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To: <mwforum@xxxxxxxxxxxxxxxxxxxxxxxxxxxx>
Subject: Re: Teaching
From: "Jeff Knope" <jknope@xxxxxxxx>
Date: Fri, 10 Jun 2005 13:20:37 -0700

Hi Jim,

Well, I understand the whiff of skepticism I think I catch. That's just my point. People don't think of MicroWorlds as having these kinds of capabilities.

You may see BricelandGPS program description at http://www.asis.com/~jknope/gpsweb5.html. I should explain that I wrote this web page as part of an effort to learn HTML. This product is not in fact for sale at this time. The Order Forms, along with all the rest of it, were practice in creating these types of documents. However, the program does exist, and works exactly as described.

The best I can offer for the AIGenCAD program is the attached screen shot fragment. This screen shot is taken just at the final point of MicroWorlds' involvement with the production of this portion of the plans.

The user has told the program (via a dialog) that the building has 1 framed floor and 2 slabs, and what their elevations are. He has then input the perimeter shapes and sizes of these elements with a MicroWorlds CAD-like program designed to allow this.

At that point, MicroWorlds analyzes the geometry with rule-based algorithms that find the most economical distribution of piers and girder and joist spans, and generates the drawing shown. The user is invited to make adjustments as needed (at this point, the user knows some things about the building that MicroWorlds doesn't yet know, such as interior points where roof loads are coming down).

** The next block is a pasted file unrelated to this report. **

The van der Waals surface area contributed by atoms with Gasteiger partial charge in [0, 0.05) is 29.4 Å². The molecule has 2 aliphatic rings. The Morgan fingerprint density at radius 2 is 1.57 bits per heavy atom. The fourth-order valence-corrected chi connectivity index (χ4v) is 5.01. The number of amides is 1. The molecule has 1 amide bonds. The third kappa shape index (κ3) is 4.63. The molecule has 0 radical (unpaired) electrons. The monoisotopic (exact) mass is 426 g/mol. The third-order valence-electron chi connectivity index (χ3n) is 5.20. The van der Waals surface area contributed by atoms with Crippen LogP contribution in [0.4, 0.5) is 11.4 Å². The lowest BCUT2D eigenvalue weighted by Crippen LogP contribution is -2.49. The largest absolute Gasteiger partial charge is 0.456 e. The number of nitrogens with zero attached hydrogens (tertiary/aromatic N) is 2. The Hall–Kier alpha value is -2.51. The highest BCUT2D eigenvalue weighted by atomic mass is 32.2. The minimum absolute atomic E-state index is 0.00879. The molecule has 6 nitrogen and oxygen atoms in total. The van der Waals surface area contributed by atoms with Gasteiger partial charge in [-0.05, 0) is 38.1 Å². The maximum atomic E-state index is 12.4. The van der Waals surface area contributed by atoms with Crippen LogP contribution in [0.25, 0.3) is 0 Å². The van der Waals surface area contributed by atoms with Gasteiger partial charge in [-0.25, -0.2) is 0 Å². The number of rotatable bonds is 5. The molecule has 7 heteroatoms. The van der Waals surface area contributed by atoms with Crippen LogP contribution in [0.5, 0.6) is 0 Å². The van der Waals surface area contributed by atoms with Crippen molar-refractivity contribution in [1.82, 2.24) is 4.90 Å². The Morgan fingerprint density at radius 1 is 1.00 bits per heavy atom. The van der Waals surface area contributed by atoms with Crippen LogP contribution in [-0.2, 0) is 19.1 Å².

When satisfied, the user authorizes MicroWorlds to write a file readable by the CAD program. It is in the CAD program that the dimensioning and noting takes place (told to do those things by MicroWorlds).

This program is work under development, but again, it exists and does as I describe. My vision is to be able to produce an entire set of Working Drawings and Specifications in this manner.

--Jeff


----- Original Message ----- From: <jbonnes@xxxxxxxxxxxxxxxx>
To: <mwforum@xxxxxxxxxxxxxxxxxxxxxxxxxxxx>
Sent: Friday, June 10, 2005 12:09 PM
Subject: Teaching



Jeff,
I read your thread and I am  impressed at what you say you can do with
Microworlds. I have been using MW to teach math and am

quite impressed at how it forces students to understand the problems they are
doing. However my colleagues don't seem to get it.


They don't see the my students "solving" a lot of book problems. Instead they
see my students trying to draw stars in stars or trying


to figure out how to draw a Von Koch snowflake. They say that it seems that they
are working on the same problems for a long time.


What they don't see is that for all of my students, programming is new to them
and is a skill, and I would add an important skill, they


need to know to do their projects. It is also valuable for learning mathematics,
all the new Calculus books I've seen encourage students


to write programs to integrate, use Newton's Method etc.. I had one student who
for the past 6 weeks has been learning to draw stars


in stars in such a way that the spacing between the stars as well as the size of
the stars can be varied. The problem is more complex


than you would think at first glance. It involves an understanding of geometry
and trig as well as some basic algebra. Also, the solution


requires several intermediate results, and this is not typical of most math
problems that require you only to solve for one answer.


This I think is one of the great strengths of MW in that it allows a student to
tackle more complex problems in a direct manner. The


use of text boxes to show the output of variables at given stages introduces
students to troubleshooting techniques, although I do wish


MW had a step function like other API's.
As for your using MW to do all that you say I would love to see some examples.
Jim Bonnes
Liberty School
Blue Hill, Maine




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